It’s a scary -or exciting- prospect, depending from which perspective you’re examining it.
N’Golo Kante, the diminutive and previously little known midfielder from humble origins in Paris, is now arguably one of the world’s best defensive midfielders. A testament to his outstanding ability is the PFA Players’ Player of the Season award in 2017, rarely gifted to a defensive midfielder, the back-to-back PFA Team of the Year appearances and a Ballon d’Or nomination.
Failing to rise to the French top-flight until 2014, Kante became the first player to win consecutive Premier League crowns with different clubs since Eric Cantona in 1993.
In each, he was key to the title-winners, but perhaps what’s most impressive is that he performed an altered role in each. Tactically intelligent footballers can adapt and change their roles, but the tallest of orders is irreversibly transforming your style.
From selfless ball-winner to short-tempo passer to midfield dictator, this is the evolution of N’Golo Kante.
What? Kante is evolving!
What’s fascinating about Kante’s meteoric rise to stardom is that he was rarely given a chance in the doldrums of the French football pyramid precisely due to the attributes that make him so adored today: his size and selflessness.
In his debut season in English football with 2015/16 champions Leicester City, it was Kante’s willingness to cede possession to more creative teammates and hunt the ball down in any part of the pitch that endeared him to Foxes fans and others alike.
He announced himself as a monstrous ball-winner, dominating the defensive charts with the most interceptions (156) and tackles (125).
His work rate, selflessness, ability to marshal an entire third of the pitch by himself and centrality to the title victory earned him a move to Chelsea.
This is where stage one of his evolution occurred.
Kante arrived at Chelsea with Antonio Conte, who rapidly adopted a 3-4-3 formation in their title-winning campaign of 2016/17. It saw Kante’s role change, but what’s impressive is that the Frenchman took it upon himself to adapt his style of play altogether.
|Pass completion (%)||82%||89%||89%|
|Successful take-ons (%)||58.02%||73.47%||81.82%|
For example, Kante’s passing accuracy has improved year-on-year, as has his ability to dribble past opponents -he completed more of his attempted take-ons in 2017/18 than ever before-, whilst he’s completing more successful passes than his Leicester days.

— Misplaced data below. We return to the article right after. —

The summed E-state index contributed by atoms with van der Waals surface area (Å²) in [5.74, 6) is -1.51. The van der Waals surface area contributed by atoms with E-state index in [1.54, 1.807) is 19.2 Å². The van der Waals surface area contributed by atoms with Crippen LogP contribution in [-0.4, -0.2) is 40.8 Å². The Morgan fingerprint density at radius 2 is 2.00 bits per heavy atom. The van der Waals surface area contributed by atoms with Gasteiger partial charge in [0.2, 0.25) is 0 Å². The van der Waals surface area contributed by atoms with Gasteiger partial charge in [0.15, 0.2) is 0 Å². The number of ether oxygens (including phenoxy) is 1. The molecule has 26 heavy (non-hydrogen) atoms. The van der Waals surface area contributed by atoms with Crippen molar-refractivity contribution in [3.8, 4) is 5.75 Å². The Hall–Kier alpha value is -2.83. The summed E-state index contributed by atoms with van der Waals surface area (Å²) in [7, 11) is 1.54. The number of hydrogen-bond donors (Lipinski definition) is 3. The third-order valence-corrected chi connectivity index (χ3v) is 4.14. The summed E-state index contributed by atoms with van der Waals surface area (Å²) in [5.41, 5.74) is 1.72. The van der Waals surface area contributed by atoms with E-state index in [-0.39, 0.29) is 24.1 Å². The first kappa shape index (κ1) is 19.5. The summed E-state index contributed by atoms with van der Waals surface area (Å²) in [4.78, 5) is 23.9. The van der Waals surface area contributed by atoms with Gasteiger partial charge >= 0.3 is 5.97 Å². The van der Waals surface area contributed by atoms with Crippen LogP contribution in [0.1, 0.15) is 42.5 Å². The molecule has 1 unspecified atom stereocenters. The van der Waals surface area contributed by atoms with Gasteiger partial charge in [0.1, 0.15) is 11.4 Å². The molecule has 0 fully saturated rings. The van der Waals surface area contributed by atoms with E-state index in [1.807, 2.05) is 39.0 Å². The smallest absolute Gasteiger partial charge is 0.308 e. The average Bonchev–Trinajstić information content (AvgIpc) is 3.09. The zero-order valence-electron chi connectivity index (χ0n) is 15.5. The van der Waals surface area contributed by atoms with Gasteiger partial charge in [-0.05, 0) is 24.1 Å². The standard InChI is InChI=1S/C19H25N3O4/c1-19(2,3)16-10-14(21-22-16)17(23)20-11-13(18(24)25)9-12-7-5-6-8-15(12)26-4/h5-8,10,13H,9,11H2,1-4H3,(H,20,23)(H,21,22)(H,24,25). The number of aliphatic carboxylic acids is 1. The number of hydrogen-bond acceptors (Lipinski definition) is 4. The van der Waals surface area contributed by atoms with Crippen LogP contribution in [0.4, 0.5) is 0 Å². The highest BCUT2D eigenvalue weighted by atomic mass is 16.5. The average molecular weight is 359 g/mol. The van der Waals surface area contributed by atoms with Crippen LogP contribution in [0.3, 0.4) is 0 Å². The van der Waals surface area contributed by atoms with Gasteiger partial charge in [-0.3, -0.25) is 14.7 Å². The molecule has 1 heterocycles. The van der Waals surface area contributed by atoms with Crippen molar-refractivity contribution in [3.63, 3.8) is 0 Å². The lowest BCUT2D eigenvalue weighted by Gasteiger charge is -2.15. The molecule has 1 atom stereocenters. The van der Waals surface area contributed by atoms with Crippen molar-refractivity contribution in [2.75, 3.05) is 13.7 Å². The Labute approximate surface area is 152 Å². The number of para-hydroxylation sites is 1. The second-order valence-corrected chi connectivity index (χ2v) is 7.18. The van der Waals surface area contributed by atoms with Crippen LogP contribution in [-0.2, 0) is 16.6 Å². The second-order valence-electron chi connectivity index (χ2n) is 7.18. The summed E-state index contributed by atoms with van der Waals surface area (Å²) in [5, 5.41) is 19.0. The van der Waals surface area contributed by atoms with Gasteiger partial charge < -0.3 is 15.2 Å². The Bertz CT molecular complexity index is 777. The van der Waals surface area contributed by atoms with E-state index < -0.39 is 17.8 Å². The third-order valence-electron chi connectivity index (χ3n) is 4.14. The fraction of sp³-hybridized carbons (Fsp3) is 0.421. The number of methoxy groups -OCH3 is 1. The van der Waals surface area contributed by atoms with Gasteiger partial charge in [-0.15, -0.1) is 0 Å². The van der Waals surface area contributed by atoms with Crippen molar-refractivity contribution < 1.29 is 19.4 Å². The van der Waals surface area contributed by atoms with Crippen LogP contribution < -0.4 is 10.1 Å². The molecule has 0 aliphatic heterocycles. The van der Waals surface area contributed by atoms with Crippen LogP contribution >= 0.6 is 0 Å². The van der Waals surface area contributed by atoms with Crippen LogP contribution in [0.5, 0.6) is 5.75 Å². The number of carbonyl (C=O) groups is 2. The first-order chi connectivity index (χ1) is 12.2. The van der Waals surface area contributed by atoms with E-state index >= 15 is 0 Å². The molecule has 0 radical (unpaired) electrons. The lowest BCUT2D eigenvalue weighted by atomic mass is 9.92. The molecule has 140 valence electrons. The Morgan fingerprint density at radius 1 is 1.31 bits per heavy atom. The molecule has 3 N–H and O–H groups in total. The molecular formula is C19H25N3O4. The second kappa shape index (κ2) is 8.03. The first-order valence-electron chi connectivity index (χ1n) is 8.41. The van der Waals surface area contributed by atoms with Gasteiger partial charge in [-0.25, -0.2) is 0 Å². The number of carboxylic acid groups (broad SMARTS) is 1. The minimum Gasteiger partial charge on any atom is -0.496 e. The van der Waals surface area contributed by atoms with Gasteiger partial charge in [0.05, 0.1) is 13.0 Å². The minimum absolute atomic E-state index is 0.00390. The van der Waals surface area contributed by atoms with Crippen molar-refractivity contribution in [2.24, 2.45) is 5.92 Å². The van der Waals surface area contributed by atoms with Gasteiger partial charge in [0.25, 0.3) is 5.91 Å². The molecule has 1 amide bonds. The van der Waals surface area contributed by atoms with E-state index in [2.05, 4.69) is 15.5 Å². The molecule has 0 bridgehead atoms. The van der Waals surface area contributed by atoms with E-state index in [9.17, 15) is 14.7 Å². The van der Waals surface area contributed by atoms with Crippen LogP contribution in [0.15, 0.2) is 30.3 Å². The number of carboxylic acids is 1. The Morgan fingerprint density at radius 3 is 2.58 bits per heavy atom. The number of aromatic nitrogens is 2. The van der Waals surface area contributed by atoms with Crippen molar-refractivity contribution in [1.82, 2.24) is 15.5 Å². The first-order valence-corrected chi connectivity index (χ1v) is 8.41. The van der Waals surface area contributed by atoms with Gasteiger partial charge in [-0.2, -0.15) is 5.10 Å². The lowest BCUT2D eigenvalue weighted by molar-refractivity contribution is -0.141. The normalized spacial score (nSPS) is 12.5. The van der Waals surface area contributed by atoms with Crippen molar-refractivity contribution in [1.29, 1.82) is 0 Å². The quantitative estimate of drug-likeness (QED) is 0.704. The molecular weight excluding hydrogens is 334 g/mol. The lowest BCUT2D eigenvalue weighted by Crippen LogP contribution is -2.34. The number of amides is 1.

From a simple ball-winner, Kante became a ball-winner capable of dribbling and precise, short tempo passing.
Congratulations! Your ball-winner evolved into a dictator
Every Pokemon needs an elite trainer, and this is where Maurizio Sarri comes into the equation. In truth, the developmental process has already begun, with Conte laying the foundations that Sarri, if appointed, could build upon.
For instance, Kante has become increasingly able to create chances, despite his origins as a pure ball-winner -creating 30 chances in 2015/16, rising to 37 in 2017/18-, and prove decisive in key moments.
Sarri’s philosophy is drastically different to Conte’s, with the former Napoli manager opting for an expansive, high-press in a 4-3-3 formation.
For Kante to sit at the base of this midfield, similar to how Fernandinho does for Pep Guardiola’s Manchester City, another evolution is necessary.
His role is already adaptable, with the skills to win the ball and lay it off to a more creative interior midfielder and the Frenchman already boasts impressive ball recovery and retention skills.
Stage two of his evolution, though, is being able to develop a degree of control on the tempo of the game, similar to how Jorginho did for Sarri’s Napoli, who missed out on last season’s Serie A despite finishing with 91 points.
Stage one Kante arrived in at Leicester from Caen, Conte aided his transformation into a stage two ball-winner with passing and dribbling skills, but Sarri is the key for Kante to complete his evolution into a stage three ball-winning midfield dictator.
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